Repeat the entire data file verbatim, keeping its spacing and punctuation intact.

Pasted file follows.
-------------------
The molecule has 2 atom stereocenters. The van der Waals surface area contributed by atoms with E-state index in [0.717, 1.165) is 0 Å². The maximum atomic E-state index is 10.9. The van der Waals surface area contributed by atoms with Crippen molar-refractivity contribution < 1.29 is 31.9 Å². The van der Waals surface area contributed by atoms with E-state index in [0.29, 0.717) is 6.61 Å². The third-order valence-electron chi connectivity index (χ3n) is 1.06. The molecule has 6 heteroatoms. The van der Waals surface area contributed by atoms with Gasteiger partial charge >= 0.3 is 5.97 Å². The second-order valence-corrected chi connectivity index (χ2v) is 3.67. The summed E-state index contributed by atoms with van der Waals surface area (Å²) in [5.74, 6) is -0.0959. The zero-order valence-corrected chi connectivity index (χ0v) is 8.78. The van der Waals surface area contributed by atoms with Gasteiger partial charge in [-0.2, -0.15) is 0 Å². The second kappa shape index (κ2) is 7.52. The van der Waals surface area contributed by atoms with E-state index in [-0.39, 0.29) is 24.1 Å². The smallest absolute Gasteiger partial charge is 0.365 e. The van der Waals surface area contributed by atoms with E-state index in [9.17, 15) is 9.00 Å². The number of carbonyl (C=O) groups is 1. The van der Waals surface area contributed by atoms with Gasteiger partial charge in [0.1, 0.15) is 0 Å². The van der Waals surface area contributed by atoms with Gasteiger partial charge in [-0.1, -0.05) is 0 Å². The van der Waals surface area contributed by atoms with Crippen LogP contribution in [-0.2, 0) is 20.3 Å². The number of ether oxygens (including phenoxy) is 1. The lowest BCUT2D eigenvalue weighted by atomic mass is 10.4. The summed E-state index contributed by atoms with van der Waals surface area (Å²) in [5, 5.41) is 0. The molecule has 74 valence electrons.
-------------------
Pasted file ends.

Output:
The molecule has 2 atom stereocenters. The van der Waals surface area contributed by atoms with E-state index in [0.717, 1.165) is 0 Å². The maximum atomic E-state index is 10.9. The van der Waals surface area contributed by atoms with Crippen molar-refractivity contribution < 1.29 is 31.9 Å². The van der Waals surface area contributed by atoms with E-state index in [0.29, 0.717) is 6.61 Å². The third-order valence-electron chi connectivity index (χ3n) is 1.06. The molecule has 6 heteroatoms. The van der Waals surface area contributed by atoms with Gasteiger partial charge >= 0.3 is 5.97 Å². The second-order valence-corrected chi connectivity index (χ2v) is 3.67. The summed E-state index contributed by atoms with van der Waals surface area (Å²) in [5.74, 6) is -0.0959. The zero-order valence-corrected chi connectivity index (χ0v) is 8.78. The van der Waals surface area contributed by atoms with Gasteiger partial charge in [-0.2, -0.15) is 0 Å². The second kappa shape index (κ2) is 7.52. The van der Waals surface area contributed by atoms with E-state index in [-0.39, 0.29) is 24.1 Å². The smallest absolute Gasteiger partial charge is 0.365 e. The van der Waals surface area contributed by atoms with E-state index in [9.17, 15) is 9.00 Å². The number of carbonyl (C=O) groups is 1. The van der Waals surface area contributed by atoms with Gasteiger partial charge in [0.1, 0.15) is 0 Å². The van der Waals surface area contributed by atoms with Gasteiger partial charge in [-0.1, -0.05) is 0 Å². The van der Waals surface area contributed by atoms with Crippen LogP contribution in [-0.2, 0) is 20.3 Å². The number of ether oxygens (including phenoxy) is 1. The lowest BCUT2D eigenvalue weighted by atomic mass is 10.4. The summed E-state index contributed by atoms with van der Waals surface area (Å²) in [5, 5.41) is 0. The molecule has 74 valence electrons.